Is Vanadium the Energy Storage Solution of the Future? - Part 1

Battery Metals
Vanadium Investing

Part one of our three-part vanadium series focuses on the invention, use and applications of vanadium as an energy storage unit.

Vanadium is an abundant silvery-gray metal, cousin to niobium and tantalum, that is primarily mined in China, Russia, South Africa and Brazil. Part one of our vanadium coverage will focus on the invention, use and applications of vanadium batteries.

While there has been a lot of discussion around which metals will be used in electric vehicle (EV) batteries, predominantly in the nickel, cobalt and lithium space, the EV sector isn’t the only one that needs to secure a long term sustainable, green and efficient energy supply.

Vanadium has been pegged as an up and coming energy storage metal especially in relation to large scale applications due to its ability to store extensive amounts of energy.

Invented decades ago, vanadium redox flow batteries, or VRFBs, have only recently gained popularity as a contender for large scale energy storage. VRFBs are a viable option for large scale storage because they are able to provide hundreds of megawatt hours at grid scale. Meaning, they are able to be charged thousands of times without losing capacity, while holding large amounts of energy.

How it works

The positive and negative sides of a vanadium redox-flow battery are separated by a membrane that selectively allows protons to pass through. While charging, the applied voltage causes vanadium ions to lose one electron each on the positive side. The freed electrons flow through the outside circuit to the negative side, where they are stored.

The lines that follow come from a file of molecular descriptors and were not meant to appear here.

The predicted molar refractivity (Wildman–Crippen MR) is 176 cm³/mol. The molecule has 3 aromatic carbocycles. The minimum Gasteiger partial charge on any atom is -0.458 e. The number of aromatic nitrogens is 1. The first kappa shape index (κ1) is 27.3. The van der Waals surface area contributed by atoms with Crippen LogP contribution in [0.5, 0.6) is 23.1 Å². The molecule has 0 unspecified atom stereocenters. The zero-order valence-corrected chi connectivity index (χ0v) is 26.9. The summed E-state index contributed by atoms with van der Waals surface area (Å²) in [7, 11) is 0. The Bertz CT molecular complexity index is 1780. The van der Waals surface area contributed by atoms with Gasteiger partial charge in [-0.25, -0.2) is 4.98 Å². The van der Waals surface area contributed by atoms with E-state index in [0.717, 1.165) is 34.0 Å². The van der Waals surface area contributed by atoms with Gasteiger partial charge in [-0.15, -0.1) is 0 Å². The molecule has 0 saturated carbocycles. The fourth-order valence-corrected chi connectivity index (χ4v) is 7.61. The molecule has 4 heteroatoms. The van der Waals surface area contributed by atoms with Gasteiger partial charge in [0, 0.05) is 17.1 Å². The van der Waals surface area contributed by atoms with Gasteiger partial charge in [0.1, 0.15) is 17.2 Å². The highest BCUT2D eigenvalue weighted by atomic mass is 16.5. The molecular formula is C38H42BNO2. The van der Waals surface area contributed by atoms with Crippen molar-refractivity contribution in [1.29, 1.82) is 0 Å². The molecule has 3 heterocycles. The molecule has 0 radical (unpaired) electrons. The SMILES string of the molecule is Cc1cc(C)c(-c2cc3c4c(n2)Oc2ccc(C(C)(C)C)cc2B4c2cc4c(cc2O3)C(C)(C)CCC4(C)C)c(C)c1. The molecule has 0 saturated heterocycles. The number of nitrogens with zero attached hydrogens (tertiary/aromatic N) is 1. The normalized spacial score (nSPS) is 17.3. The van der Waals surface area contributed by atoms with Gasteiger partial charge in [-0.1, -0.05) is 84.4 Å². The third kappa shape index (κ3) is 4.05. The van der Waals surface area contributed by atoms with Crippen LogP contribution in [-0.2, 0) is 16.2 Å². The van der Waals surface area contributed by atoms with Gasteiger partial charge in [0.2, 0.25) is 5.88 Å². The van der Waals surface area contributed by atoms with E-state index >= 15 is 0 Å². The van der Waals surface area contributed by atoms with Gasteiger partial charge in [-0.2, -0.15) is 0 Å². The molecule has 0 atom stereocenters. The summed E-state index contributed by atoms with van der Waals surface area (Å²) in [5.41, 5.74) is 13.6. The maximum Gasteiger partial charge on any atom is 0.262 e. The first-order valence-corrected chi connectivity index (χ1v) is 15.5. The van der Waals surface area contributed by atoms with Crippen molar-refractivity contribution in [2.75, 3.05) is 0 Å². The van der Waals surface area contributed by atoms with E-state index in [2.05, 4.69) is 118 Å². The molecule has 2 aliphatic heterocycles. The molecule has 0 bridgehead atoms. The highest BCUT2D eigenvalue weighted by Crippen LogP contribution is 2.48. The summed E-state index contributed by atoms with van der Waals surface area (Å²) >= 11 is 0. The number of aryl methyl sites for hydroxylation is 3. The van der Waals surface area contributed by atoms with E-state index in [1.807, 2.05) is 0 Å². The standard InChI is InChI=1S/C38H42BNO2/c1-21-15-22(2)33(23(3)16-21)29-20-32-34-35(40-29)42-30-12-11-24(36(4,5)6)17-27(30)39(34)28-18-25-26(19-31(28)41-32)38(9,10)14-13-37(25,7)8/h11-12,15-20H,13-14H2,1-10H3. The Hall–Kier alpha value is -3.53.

During use, those stored electrons are released, allowing them to flow back through the outside circuit to the positive side.

Image: US Department of Energy

Since their inception in 1984, VRFBs have slowly advanced and refined their storage capacity and delivery technique. The first generation of vanadium batteries weren’t able to hold much energy, roughly 12 to 15 watt-hours per liter of electrolyte.

In order to perform, the batteries had to be extremely large, approximately the size of a one or two basketball courts, making them an unrealistic energy solution.  

In the 30 plus years since then, VRFBs have come a long way. Today’s vanadium batteries are produced in high tech giga-factories, and are a third of the size as the gigantic VRFBs of the 80s. Not only are they smaller, they pack double the energy capacity of the first generation batteries.

In addition to being more compact, the non-flammable electrolyte solution used to store energy, enables the battery to deliver 100 percent depth of discharge without degrading capacity over time.

The specs of VRFBs make them a viable option for large scale storage of solar or wind energy. Because the VRFB is designed to last through thousands of cycles it is a favorable alternative to lithium-ion, which lacks the long lasting capacity.

Gary Yang, the cofounder and CEO of UniEnergy Technologies, an energy storage solutions company,penned an article last year highlighting the advantages VRFBs offer as a large scale energy storage system.